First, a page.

Earlier in the summer I had the opportunity to speak on a panel about the value of design (and designers) to an audience of startup founders at San Diego Startup Week. My fellow panelists and I spoke on a variety of topics related to design and business, from visual branding all the way through design thinking and user experience design. I’m attempting to capture some of my thoughts about those subjects here…
How should startups think about branding?
Here is my main message: Invest a little bit on your brand identity, but don’t blow your entire budget. Let me share a quick story… A client came to me not too long ago and said that VCs were telling him that though they loved his pitch, his pitch deck looked amateurish. He literally wasn’t being taken seriously because his design was terrible. I looked at his deck and asked him about the logo. He said he paid $50 for it on Fivver or something similar. We embarked on a project to upgrade his brand identity. I redesigned his logo and brand identity, redesigned his pitch deck, and now VCs, partners, and customers are paying attention. On the flip side, in the past, I’ve also worked with a startup that spent probably $100K developing their brand identity and marketing assets. Probably not the wisest. (We wrote more extensively about this topic in a post titled, “6 Important Things To Consider When Branding Your Startup.”)
You can have a little more freedom when branding for a startup since the brand doesn’t really exist yet. What did you learn working in (and with) larger organizations, where the branding was already defined, that is helping you with your current work with smaller organizations?
I’ve worked with lots of established brands, both externally as an agency partner, and internally, when I worked in-house. The hardest thing to do with an established brand is to change it because there is equity built into the brand and brand identity. Mind you these are Fortune 100 companies I’m usually talking about. When I work with startups today, and they’re reluctant to update their brand identity because they think there’s equity in it, I tell them, “no” they actually don’t. They don’t have hundreds of thousands or millions of customers like an Apple, Samsung, or Cisco. Startups have the freedom to evolve their brands because their audiences are pretty small. Take advantage of that freedom because once you get huge, it’s costlier to change.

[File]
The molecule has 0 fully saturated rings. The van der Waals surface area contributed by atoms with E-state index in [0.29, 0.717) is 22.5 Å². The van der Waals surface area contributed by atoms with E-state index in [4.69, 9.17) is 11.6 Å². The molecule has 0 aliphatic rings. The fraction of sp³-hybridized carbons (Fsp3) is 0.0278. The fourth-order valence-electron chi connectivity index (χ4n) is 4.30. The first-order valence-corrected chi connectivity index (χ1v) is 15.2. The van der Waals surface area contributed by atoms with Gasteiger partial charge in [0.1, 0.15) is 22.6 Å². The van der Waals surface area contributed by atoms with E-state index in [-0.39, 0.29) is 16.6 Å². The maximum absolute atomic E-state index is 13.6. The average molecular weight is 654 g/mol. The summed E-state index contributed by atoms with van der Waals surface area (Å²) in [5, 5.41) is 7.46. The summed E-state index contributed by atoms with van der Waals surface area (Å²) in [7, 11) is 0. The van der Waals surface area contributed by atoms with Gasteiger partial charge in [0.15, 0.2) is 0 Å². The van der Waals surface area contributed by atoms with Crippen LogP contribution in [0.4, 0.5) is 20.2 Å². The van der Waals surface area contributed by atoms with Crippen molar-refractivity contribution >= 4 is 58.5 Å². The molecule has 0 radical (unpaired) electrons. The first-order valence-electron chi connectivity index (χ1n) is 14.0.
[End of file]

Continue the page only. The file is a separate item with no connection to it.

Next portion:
After you finish a branding project, how do you translate that into a UI design system?
I’m currently working on a project where the brand identity was done by a really great design firm. I was brought in to translate that into a design system for their product. So I have two observations so far: Having a thoughtful brand identity system, with good conceptual and strategic thinking, makes product UI easy. To be sure the brand identity won’t cover all the needs of a UI, but it’ll give you cues. The other observation is, if you’re making a software product, the easiest way to establish your brand — at least from a visual and experience standpoint — is to infuse your product with your brand identity. Don’t copycat all the other UI trends out there. Make it your own.
What is user-centered design? How does it add value to your business?
Everyone in this room thinks they know their customers and users. As humans we naturally overlay our own personal experiences on top of others. Therefore when we think something is obvious, it really might not be. That’s why it’s so important to constantly test with users. When I was at my last startup — it was VR for real estate — we did our fair share of startup fairs and demos with customers. Being on the frontline and demoing at these startup conferences literally gave me instant access to hundreds of users around the world. I could see where in the app they were getting hung up, or where it brought them joy. I could also see where I was wrong.
Talk about why it’s important to bring design into decision making.
Designers are your advocates for your users. Great designers will be able to balance between the goals of the business and the needs of the user. So trust them.
Let’s say you get to be the CEO for a day, what would you do?
I’d make everyone spend a day or an afternoon with a customer. And I’d make people do this regularly — maybe once a year. To see firsthand the challenges your customers face every day, in their own environment, can be profound.
The other thing I’d do is to make sure that everyone in the company knows our mission, vision, and values. Because ultimately, every single employee should be an embodiment of your brand, so when they interact with prospects or customers, they are your brand.
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